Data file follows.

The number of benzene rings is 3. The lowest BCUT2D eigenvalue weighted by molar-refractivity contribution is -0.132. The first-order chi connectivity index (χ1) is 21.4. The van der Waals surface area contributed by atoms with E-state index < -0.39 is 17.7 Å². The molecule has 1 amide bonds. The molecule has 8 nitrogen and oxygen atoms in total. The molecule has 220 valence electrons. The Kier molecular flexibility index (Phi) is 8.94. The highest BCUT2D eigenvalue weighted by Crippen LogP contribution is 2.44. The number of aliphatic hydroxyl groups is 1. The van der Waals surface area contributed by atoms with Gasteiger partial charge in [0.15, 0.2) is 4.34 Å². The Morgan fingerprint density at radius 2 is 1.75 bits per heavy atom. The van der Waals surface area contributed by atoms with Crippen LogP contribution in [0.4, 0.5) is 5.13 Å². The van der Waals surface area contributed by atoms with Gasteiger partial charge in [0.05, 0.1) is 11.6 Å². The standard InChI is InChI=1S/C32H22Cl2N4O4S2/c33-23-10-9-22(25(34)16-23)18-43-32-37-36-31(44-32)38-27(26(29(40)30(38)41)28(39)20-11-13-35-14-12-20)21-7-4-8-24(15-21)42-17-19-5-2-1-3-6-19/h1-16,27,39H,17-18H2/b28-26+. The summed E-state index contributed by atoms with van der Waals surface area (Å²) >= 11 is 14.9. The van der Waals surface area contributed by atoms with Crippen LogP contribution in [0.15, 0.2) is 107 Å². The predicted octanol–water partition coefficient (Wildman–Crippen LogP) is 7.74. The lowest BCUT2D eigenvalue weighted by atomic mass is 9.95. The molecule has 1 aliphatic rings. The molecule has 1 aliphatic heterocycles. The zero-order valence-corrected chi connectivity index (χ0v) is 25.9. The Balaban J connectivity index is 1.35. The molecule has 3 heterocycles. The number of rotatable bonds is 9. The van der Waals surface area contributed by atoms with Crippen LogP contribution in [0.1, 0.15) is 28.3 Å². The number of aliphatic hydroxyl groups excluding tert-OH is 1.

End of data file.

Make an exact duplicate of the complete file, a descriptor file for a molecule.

The number of benzene rings is 3. The lowest BCUT2D eigenvalue weighted by molar-refractivity contribution is -0.132. The first-order chi connectivity index (χ1) is 21.4. The van der Waals surface area contributed by atoms with E-state index < -0.39 is 17.7 Å². The molecule has 1 amide bonds. The molecule has 8 nitrogen and oxygen atoms in total. The molecule has 220 valence electrons. The Kier molecular flexibility index (Phi) is 8.94. The highest BCUT2D eigenvalue weighted by Crippen LogP contribution is 2.44. The number of aliphatic hydroxyl groups is 1. The van der Waals surface area contributed by atoms with Gasteiger partial charge in [0.15, 0.2) is 4.34 Å². The Morgan fingerprint density at radius 2 is 1.75 bits per heavy atom. The van der Waals surface area contributed by atoms with Crippen LogP contribution in [0.4, 0.5) is 5.13 Å². The van der Waals surface area contributed by atoms with Gasteiger partial charge in [0.05, 0.1) is 11.6 Å². The standard InChI is InChI=1S/C32H22Cl2N4O4S2/c33-23-10-9-22(25(34)16-23)18-43-32-37-36-31(44-32)38-27(26(29(40)30(38)41)28(39)20-11-13-35-14-12-20)21-7-4-8-24(15-21)42-17-19-5-2-1-3-6-19/h1-16,27,39H,17-18H2/b28-26+. The summed E-state index contributed by atoms with van der Waals surface area (Å²) >= 11 is 14.9. The van der Waals surface area contributed by atoms with Crippen LogP contribution in [0.15, 0.2) is 107 Å². The predicted octanol–water partition coefficient (Wildman–Crippen LogP) is 7.74. The lowest BCUT2D eigenvalue weighted by atomic mass is 9.95. The molecule has 1 aliphatic rings. The molecule has 1 aliphatic heterocycles. The zero-order valence-corrected chi connectivity index (χ0v) is 25.9. The Balaban J connectivity index is 1.35. The molecule has 3 heterocycles. The number of rotatable bonds is 9. The van der Waals surface area contributed by atoms with Crippen LogP contribution in [0.1, 0.15) is 28.3 Å². The number of aliphatic hydroxyl groups excluding tert-OH is 1.